What is Operation Searchlight? Know about bloodiest conflict in post-WWII era

What is Operation Searchlight? Know about bloodiest conflict in post-WWII era

For the majority of its population, the healing from the wounds of war would never be completed without the recognition of the crime against humanity

FPJ Web DeskUpdated: Friday, March 24, 2023, 09:02 PM IST
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One of the bloodiest and most contested conflicts in the post-WWII era has been the genocidal violence that was unleashed in the former East Pakistan during 1970-71.

It resulted in the systematic wiping out of the ethnic distinctiveness of its people through ideological, economic, political and military means.

For the majority of its population, the healing from the wounds of war would never be completed without the recognition of the crime against humanity.

This is the reason why Bangladesh has been campaigning to recognise March 25 as as International Genocide Day worldwide.

What is Operation Searchlight?

As per several news reports, in the 9-month-long war of liberation against Pakistan, about three million innocent people were killed and more than 200,000 women were violated, 

On the night of March 25, 1971, the Pakistani military conducted its so-called Operation Searchlight, aimed at wiping out an entire generation of Bengalis. 

Intellectuals, activists, artists, journalists, politicians or common people going about their daily lives, nobody was spared by the Pakistan Army.

Such was the degree of impunity with which Operation Searchlight was carried out that an officer participating in the operations infamously boasted, "We can kill anyone for anything. We are responsible to none." 

The genocide was targeted at civilians in predominantly Hindu neighbourhoods in and around the capital Dhaka and on army barracks who were loyal to Bangabandhu and other Bengali political leaders.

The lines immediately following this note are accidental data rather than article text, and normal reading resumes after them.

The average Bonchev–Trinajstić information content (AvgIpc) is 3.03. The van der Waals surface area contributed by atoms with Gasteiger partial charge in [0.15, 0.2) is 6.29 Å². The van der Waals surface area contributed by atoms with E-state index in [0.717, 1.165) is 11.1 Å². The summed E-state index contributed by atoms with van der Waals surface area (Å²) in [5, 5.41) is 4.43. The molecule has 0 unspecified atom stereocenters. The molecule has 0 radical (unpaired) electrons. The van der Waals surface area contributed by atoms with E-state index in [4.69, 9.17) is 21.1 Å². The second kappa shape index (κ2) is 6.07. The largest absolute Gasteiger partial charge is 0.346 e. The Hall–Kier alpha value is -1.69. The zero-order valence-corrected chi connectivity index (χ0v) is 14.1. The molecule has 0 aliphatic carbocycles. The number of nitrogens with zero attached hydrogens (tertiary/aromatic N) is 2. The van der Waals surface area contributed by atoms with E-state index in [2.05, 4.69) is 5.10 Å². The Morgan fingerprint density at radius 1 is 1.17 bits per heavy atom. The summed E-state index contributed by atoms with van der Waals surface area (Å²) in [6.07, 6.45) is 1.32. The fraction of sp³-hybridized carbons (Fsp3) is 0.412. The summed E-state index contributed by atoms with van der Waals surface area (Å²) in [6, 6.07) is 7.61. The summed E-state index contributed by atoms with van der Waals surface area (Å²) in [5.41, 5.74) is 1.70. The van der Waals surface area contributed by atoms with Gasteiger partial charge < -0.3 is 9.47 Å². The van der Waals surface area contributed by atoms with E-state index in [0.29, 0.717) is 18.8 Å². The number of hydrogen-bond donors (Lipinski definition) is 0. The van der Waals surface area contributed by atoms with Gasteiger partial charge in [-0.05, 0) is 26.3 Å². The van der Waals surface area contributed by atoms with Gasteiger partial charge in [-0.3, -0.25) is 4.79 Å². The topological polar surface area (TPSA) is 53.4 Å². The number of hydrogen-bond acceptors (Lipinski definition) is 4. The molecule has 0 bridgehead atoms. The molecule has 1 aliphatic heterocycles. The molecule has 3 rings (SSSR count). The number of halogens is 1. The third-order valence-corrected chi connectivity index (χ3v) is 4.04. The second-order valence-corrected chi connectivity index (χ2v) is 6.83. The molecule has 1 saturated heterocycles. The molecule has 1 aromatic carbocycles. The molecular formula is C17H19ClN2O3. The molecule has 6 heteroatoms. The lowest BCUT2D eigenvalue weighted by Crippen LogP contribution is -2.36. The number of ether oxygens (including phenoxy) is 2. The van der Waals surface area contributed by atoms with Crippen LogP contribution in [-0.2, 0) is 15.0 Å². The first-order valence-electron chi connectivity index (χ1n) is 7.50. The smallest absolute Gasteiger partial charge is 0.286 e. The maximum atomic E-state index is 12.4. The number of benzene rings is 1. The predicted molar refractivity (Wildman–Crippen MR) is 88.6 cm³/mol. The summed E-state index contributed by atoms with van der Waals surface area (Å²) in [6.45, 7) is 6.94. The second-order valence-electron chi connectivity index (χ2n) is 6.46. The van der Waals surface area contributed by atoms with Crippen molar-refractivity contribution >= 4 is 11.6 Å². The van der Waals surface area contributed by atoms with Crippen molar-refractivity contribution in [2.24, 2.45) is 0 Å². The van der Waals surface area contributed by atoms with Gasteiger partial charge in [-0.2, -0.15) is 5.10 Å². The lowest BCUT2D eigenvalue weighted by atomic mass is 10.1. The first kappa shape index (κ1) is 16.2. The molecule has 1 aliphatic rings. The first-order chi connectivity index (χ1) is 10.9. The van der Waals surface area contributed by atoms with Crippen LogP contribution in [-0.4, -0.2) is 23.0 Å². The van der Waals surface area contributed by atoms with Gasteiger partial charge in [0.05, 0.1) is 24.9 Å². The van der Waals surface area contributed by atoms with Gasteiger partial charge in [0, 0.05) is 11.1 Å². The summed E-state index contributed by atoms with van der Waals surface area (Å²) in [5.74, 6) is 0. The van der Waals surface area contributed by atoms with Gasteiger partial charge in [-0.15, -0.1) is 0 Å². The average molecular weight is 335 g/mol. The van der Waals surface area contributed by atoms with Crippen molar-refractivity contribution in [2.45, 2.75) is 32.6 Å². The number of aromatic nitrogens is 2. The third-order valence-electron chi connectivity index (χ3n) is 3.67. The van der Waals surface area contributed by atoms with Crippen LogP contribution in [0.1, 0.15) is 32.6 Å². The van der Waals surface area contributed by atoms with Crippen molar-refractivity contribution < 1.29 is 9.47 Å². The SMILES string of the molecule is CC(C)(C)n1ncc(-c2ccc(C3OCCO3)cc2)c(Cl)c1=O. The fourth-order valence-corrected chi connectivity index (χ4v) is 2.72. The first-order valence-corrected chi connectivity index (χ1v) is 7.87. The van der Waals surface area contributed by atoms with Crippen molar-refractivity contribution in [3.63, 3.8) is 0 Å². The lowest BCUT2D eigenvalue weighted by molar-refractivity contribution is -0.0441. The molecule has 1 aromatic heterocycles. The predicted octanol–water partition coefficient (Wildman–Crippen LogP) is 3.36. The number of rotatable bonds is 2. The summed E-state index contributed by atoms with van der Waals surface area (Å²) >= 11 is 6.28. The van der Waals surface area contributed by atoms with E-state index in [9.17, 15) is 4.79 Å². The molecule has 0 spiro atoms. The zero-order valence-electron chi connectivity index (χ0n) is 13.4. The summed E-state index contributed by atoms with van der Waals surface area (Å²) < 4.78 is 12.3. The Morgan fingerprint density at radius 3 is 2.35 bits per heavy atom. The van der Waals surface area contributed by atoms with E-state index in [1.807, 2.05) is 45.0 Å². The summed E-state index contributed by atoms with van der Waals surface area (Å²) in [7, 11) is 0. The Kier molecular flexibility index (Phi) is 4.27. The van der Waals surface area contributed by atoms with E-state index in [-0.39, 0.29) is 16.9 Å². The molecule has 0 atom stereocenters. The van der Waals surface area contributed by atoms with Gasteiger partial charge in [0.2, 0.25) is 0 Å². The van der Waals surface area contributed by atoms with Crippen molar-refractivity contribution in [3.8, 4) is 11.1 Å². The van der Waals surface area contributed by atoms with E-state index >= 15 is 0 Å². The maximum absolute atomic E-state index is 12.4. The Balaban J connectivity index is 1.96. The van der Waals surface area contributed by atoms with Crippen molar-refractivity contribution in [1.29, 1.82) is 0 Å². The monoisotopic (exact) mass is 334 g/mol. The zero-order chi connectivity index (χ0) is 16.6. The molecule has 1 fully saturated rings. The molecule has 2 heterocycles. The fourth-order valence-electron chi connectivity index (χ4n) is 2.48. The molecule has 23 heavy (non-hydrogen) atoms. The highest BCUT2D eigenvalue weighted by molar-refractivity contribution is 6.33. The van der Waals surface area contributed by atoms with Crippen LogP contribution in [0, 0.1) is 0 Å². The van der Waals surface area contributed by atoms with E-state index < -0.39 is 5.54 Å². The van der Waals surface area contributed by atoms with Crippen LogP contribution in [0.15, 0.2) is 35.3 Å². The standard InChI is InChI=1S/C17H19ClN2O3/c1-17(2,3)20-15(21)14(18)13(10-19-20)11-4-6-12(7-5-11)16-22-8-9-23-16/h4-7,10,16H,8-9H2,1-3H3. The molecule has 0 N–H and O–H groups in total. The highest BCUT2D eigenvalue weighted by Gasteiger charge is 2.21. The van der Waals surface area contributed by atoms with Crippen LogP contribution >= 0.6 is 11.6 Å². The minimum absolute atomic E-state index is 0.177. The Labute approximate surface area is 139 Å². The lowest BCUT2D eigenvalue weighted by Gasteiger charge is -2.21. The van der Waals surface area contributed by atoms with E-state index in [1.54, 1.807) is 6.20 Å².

Three million Bengali civilians killed

During the nine-month war, three million Bengali civilians were killed, more than 200,000 women were violated, 10 million people took refuge in India and 30-40 million people were internally displaced.

Meanwhile, Pakistan has always denied both the intent and the scale of killings. There is a concerted effort by Pakistan to undermine the nationalism of Bangladeshi people as a cause for the separation of erstwhile East Pakistan and justifies the massacre of non-Bengalis before the 1971 war as part of military action.

Quite apart from the fact that the alien/foreign perpetrators have not been brought to justice but rather the denial is amplified, the recognition of the act of Genocide, by them and by the international community, will strengthen peace and stability within Bangladesh.

Over the years, several civil societies have raised voices against it and are pushing forth the demand for 1971 genocide recognition at various international forums.

At an international Seminar on 'Remember and Recognize: The Case of Bangladesh Genocide of 1971' held at the Human Rights Museum, Winnipeg in Canada Foreign Minister Dr AK Abdul Momen had said that "the Genocide of Bangladesh committed in 1971 by the Pakistani military is one of the most heinous crimes in human history ... we do not know of another instance of such barbarism of such intensity and mayhem." 

(With agency inputs)

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